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2015-09-16

Hearing is the process by which humans, using ears, detect and perceive sounds. Sounds are pressure waves transmitted through some medium, usually air or water. Sound waves are characterized by frequency (measured in cycles per second, cps, or hertz, Hz) and amplitude, the size of the waves. Low-frequency waves produce low-pitched sounds (such as the rumbling sounds of distant thunder) and high-frequency waves produce high-pitched sounds (such as a mouse squeak). Sounds audible to most humans range from as low as 20 Hz to as high as 20,000 Hz in a young child (the upper range especially decreases with age). Loudness is measured in decibels (dB), a measure of the energy content or power of the waves proportional to amplitude. The decibel scale begins at 0 for the lowest audible sound, and increases logarithmically, meaning that a sound of 80 db is not just twice as loud as a sound of 40 db, but has 10,000 times more power! Sounds of 100

Anatomy of the human ear and the hearing process.

db are so intense that they can severely damage the inner ear, as many jack-hammer operators and rock stars have discovered.

The ear is a complex sensory organ, divided into three parts: external (outer) ear, middle ear, and inner ear. The outer and middle ear help to protect and maintain optimal conditions for the hearing process and to direct the sound stimuli to the actual sensory receptors, hair cells, located in the cochlea of the inner ear.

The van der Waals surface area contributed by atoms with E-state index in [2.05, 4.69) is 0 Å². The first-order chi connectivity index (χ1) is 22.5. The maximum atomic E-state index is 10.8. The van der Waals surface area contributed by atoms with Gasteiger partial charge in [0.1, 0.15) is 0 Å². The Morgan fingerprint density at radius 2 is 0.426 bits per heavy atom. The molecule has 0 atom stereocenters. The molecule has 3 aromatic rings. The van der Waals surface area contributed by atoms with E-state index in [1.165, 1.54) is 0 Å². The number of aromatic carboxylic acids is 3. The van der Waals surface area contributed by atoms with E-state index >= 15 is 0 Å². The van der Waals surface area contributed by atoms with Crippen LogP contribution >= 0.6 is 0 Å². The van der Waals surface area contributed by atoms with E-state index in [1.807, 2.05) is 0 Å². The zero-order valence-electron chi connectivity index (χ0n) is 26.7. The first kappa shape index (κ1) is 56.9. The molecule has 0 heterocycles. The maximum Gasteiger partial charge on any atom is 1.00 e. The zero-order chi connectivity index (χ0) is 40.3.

Outer Ear and Middle Ear

The most visible part of the ear is the pinna, one of two external ear structures. Its elastic cartilage framework provides flexible protection while collecting sound waves from the air (much like a funnel or satellite dish); the intricate pattern of folds helps prevent the occasional flying insect or other particulate matter from entering the ear canal, the other external ear component. The ear (auditory) canal directs the sound to the delicate eardrum (tympanic membrane), the boundary between external and middle ear. The ear canal has many small hairs and is lined by cells that secrete ear wax (cerumen), another defense to keep the canal free of material that might block the sound or damage the delicate tympanic membrane.